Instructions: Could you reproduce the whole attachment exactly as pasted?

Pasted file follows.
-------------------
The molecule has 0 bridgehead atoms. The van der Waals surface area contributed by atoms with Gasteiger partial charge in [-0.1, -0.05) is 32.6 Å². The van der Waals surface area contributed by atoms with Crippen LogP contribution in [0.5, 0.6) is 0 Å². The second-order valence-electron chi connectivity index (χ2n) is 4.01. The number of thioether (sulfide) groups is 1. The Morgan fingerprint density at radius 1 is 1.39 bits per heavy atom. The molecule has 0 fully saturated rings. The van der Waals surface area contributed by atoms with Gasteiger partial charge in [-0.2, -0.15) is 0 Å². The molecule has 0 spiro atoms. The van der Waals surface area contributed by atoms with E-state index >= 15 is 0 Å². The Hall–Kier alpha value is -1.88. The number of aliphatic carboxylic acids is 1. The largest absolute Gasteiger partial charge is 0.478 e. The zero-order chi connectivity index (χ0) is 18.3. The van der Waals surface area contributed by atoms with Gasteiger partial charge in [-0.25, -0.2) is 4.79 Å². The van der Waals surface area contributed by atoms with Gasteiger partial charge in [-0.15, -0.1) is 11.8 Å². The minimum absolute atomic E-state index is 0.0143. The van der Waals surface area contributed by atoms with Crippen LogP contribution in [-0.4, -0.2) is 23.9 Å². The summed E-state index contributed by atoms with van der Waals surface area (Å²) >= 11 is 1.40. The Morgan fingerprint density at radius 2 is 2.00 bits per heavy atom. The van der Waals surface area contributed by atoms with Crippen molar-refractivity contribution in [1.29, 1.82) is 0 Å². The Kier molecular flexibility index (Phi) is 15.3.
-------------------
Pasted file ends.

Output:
The molecule has 0 bridgehead atoms. The van der Waals surface area contributed by atoms with Gasteiger partial charge in [-0.1, -0.05) is 32.6 Å². The van der Waals surface area contributed by atoms with Crippen LogP contribution in [0.5, 0.6) is 0 Å². The second-order valence-electron chi connectivity index (χ2n) is 4.01. The number of thioether (sulfide) groups is 1. The Morgan fingerprint density at radius 1 is 1.39 bits per heavy atom. The molecule has 0 fully saturated rings. The van der Waals surface area contributed by atoms with Gasteiger partial charge in [-0.2, -0.15) is 0 Å². The molecule has 0 spiro atoms. The van der Waals surface area contributed by atoms with E-state index >= 15 is 0 Å². The Hall–Kier alpha value is -1.88. The number of aliphatic carboxylic acids is 1. The largest absolute Gasteiger partial charge is 0.478 e. The zero-order chi connectivity index (χ0) is 18.3. The van der Waals surface area contributed by atoms with Gasteiger partial charge in [-0.25, -0.2) is 4.79 Å². The van der Waals surface area contributed by atoms with Gasteiger partial charge in [-0.15, -0.1) is 11.8 Å². The minimum absolute atomic E-state index is 0.0143. The van der Waals surface area contributed by atoms with Crippen LogP contribution in [-0.4, -0.2) is 23.9 Å². The summed E-state index contributed by atoms with van der Waals surface area (Å²) >= 11 is 1.40. The Morgan fingerprint density at radius 2 is 2.00 bits per heavy atom. The van der Waals surface area contributed by atoms with Crippen molar-refractivity contribution in [1.29, 1.82) is 0 Å². The Kier molecular flexibility index (Phi) is 15.3.